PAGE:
Gun Laws & Legislation

The Sheriff Who Dared To Ask For Help

Sometimes someone steps onto the public stage with such moral clarity that people stop and really listen. When this person is an elected official who defies stereotypes to deliver a politically incorrect message, people begin to question what they’ve been told.

Pretty soon, journalists begin sticking their pens in such a savant, sure he or she must be full of hot air. Politicians with opposing positions throw mud, certain it’ll stick. But when the person doesn’t deflate and the political dirt won’t obstruct the message, the detractors step back. By contrast, this startlingly honest official can show them for what they really are.

Such is how those who would ban guns now see Sheriff David Clarke Jr. of Milwaukee County, Wis. Sheriff Clarke has decades of law enforcement experience in a large city—and he is a vocal defender of the Second Amendment.

Sheriff Clarke began speaking out about gun rights after he saw that the police were struggling to effectively protect the people of Milwaukee. The average response time for 9-1-1 calls in the city of Milwaukee had grown to nearly an hour.

“If people have to wait an hour for help, then they have to be able to protect themselves until the good guys arrive,” Clarke says.

With budgets being cut, Sheriff Clarke had to reduce his force. The same thing has been happening with the Milwaukee Police Department. Given this situation, Sheriff Clarke decided to ask the residents of Milwaukee County for help. He went to a radio studio and recorded a series of public-information spots.

In one radio spot, Sheriff Clarke asked: “With officers laid off and furloughed, simply calling 9-1-1 and waiting is no longer your best option. You could beg for mercy from a violent criminal, hide under the bed or you could fight back. But are you prepared? Consider taking a certified safety course on handling a firearm so you can defend yourself until we get there. You have a duty to protect yourself and your family. We’re partners now. Can I count on you?”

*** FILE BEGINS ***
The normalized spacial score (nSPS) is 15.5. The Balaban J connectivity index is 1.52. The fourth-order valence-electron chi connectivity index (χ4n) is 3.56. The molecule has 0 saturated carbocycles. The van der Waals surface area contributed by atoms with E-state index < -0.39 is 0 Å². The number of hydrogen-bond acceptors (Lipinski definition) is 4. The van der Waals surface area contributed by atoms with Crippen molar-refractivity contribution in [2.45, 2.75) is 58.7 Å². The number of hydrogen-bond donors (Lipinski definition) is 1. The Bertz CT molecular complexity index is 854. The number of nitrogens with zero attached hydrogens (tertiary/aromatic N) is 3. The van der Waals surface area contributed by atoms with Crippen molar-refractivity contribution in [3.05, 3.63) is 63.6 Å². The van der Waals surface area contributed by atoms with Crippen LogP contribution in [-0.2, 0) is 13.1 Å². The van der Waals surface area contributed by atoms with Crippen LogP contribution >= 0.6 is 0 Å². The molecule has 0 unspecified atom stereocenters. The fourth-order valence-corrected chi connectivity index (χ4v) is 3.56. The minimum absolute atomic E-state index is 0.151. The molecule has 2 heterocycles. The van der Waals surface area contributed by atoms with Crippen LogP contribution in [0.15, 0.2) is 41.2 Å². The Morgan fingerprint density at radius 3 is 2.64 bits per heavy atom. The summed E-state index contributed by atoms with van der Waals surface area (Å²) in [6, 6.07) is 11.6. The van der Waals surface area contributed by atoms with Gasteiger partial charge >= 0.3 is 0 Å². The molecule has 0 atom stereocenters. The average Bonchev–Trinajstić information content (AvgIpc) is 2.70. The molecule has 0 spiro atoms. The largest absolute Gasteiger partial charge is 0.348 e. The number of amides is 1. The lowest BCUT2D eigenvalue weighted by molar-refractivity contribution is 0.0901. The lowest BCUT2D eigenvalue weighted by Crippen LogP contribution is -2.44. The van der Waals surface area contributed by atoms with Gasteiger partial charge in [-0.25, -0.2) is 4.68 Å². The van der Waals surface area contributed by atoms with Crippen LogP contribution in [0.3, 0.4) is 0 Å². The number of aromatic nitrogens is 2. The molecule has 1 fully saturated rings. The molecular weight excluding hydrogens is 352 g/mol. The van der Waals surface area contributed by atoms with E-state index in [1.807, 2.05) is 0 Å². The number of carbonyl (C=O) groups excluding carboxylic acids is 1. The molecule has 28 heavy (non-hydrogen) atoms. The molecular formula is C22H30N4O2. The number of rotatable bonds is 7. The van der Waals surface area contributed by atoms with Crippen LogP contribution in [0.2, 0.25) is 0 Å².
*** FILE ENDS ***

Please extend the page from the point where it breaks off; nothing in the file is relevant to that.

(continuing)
Sheriff Clarke had decided it was his duty to tell residents they could now get a permit to carry a concealed firearm. This was a relatively new development. In 2011, the state of Wisconsin actually became the 49th state to allow citizens the right to carry concealed handguns. (Illinois was forced by the courts to be the 50th last year.) By law, the Wisconsin Department of Justice must now issue a concealed-carry license to any resident applicant who is 21 years of age or older and who is not prohibited under state or federal law from possessing a firearm.

As a former homicide detective, Sheriff Clarke knows firsthand how important this freedom is. U.S. crime statistics published by the U.S. Census show that in 2010, for example, the violent crime rate for Milwaukee was higher than the national average by 159 percent.

“To put it bluntly, self-defense is the first law of nature,” Sheriff Clarke said recently in an exclusive America’s 1st Freedom interview. “When good people have the freedom to carry concealed firearms, society gets safer.”

Sheriff Clarke is not politically naïve. He is, and was at the time of the radio campaign, well aware that asking individuals to take some responsibility is a direct attack on the politically correct view of gun controllers. Anti-gun elites would argue that citizens can’t be trusted as “partners.” Citizens who don’t have armed escorts are simply supposed to call 9-1-1 and wait; they are not supposed to protect themselves and their loved ones with potentially lethal force. No, the average person can’t be trusted with so much freedom, even if it is a founding principle of our free republic, says Milwaukee’s Mayor Tom Barrett and others who oppose Second Amendment-based rights.

Next page – The CNN Piers Morgan encounter